- The Washington Times - Thursday, October 25, 2001

NEW YORK — From a desk covered with tapes and CDs, Ahmet Ertegun pulls out new music from an unknown he thinks might be the next big thing and starts moving his head to the soulful beat.
If anyone can determine what it takes for a song to be a hit, it is the 78-year-old man who founded Atlantic Records 54 years ago.
First making its name with gritty rhythm and blues by Ray Charles and Big Joe Turner, it later diversified, making Aretha Franklin the Queen of Soul as well as carrying the banner of British rock (with the Rolling Stones, Cream, Led Zeppelin) and American pop (with Sonny & Cher; Crosby, Stills, Nash & Young; and others).
Today, the company, part of AOL Time Warner Inc., is the home to such artists as Jewel and Kid Rock.
"He's built one of the great companies in music," says fellow music mogul Clive Davis, founder of J Records and former head of Arista and CBS Records. "He's been able to survive trends and be in tune to music no matter how the trends of music change."
That legacy is celebrated in the book "What'd I Say: The Atlantic Story," which, besides documenting the company's history, chronicles the rise of Mr. Ertegun, the jazz-loving son of a Turkish ambassador who started collecting records for fun and later became one of the industry's most powerful music men.
Mr. Ertegun, co-chairman of what is now called the Atlantic Group, is listed as the author, but he is quick to tell you that he did not really write the book, which includes essays by Nat Hentoff, David Fricke and other music writers.
But Mr. Ertegun's voice is on just about every page, whether it's talking about signing a young Bobby Darin or his admiration of newer Atlantic artists, such as Brandy.
During an interview, Mr. Ertegun says the book is more than a history of Atlantic Records: "It's a book about popular music over the last six decades."

Mr. Ertegun's love of music began with jazz, back when he and his brother Nesuhi (an esteemed jazz producer of such acts as Charles Mingus and Ornette Coleman) used to hang around with Louis Armstrong and Duke Ellington in the clubs of the District.
Mr. Ertegun began Atlantic with another partner, Herb Abramson, and a $10,000 loan. When the label first started, it made its name with blues-edged recordings by acts such as Ruth Brown.
Arif Mardin, one of Atlantic's renowned producers over the years and its senior vice president, describes what the label put out as "sincere music."
"Ahmet doesn't like any artificiality," Mr. Mardin says. "That's why he likes the blues, because the blues is sincere."
Despite his privileged background, which included attending prep school and socializing with Washington's elite, Mr. Ertegun was able to mix with all kinds of people an attribute that made him not just a marketer of black music, but a part of it, says Jerry Wexler, Mr. Ertegun's former partner.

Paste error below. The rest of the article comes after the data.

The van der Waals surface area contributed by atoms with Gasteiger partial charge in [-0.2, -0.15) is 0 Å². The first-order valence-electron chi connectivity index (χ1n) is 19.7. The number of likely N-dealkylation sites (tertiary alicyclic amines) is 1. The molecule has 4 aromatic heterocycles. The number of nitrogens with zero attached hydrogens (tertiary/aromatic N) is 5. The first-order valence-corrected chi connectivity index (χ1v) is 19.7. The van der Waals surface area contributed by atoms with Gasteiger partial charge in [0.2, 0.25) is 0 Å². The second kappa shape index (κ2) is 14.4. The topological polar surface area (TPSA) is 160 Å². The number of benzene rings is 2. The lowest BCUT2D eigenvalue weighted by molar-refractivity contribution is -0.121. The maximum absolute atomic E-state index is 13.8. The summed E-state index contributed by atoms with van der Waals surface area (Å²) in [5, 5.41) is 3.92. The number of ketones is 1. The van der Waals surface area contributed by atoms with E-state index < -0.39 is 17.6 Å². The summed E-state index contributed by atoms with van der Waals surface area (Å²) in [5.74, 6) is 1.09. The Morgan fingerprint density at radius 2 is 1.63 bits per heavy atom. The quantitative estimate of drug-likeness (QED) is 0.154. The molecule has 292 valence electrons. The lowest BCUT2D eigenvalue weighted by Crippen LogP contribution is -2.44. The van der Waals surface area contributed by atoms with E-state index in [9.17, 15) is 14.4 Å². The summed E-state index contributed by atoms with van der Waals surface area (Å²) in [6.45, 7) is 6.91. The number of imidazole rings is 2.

"The transition between these two worlds is one of Ahmet's most distinguishing characteristics," Mr. Wexler says.
Black music was the backbone of the label for years it was Atlantic, under Mr. Wexler's production genius, that helped make Miss Franklin the top black female singer of her day.
But once music tastes changed, Mr. Ertegun switched gears and helped bring on the British invasion in the '60s.
"If Atlantic had restricted itself to R&B; music, I have no doubt that it would be extinct today," Mr. Wexler says.
Instead, it became even bigger.
Later, Mr. Ertegun signed Bette Midler, Roberta Flack and Abba. He had a gift for being able to pick out what would be a commercial smash, Mr. Mardin says.
He remembers one session wherehe was working with the Bee Gees on an album, but was unsure of what he had produced.
"Then Ahmet came and listened to it, and said, 'You've got hits here, you've got dance hits,'" Mr. Mardin recalls. "I was involved in such a way that I didn't see the forest for the trees. He was like the steadying influence."

One strength of the company was Mr. Ertegun's close relationships with many of the artists relationships that continued even after they left his label. Mr. Ertegun says Miss Midler still calls for advice, and he visits Miss Franklin's home when he visits Detroit.
"She's my sister," he says of Miss Franklin.
His friendships extend to the younger generation, too, including Kid Rock and Lil' Kim.
"I love my little girl, Lil' Kim. She's so sweet," he says with a smile.
Besides his love of music, Mr. Ertegun is also known for his love of art, and socializing. It is not uncommon to find him at a party with his wife, Mica, hanging out until all hours with friends.
"He's got wonderful anecdotes and stories to tell," Mr. Davis says. "It could be a current story or it could be something that goes back in years."
Mr. Ertegun recently had triple-bypass surgery, but is recuperating. He still goes to his office in midtown Manhattan, listening out for his next hit.
"You feel the groove in the tracks," he says, his head still bobbing to the music. "You know what I mean?"

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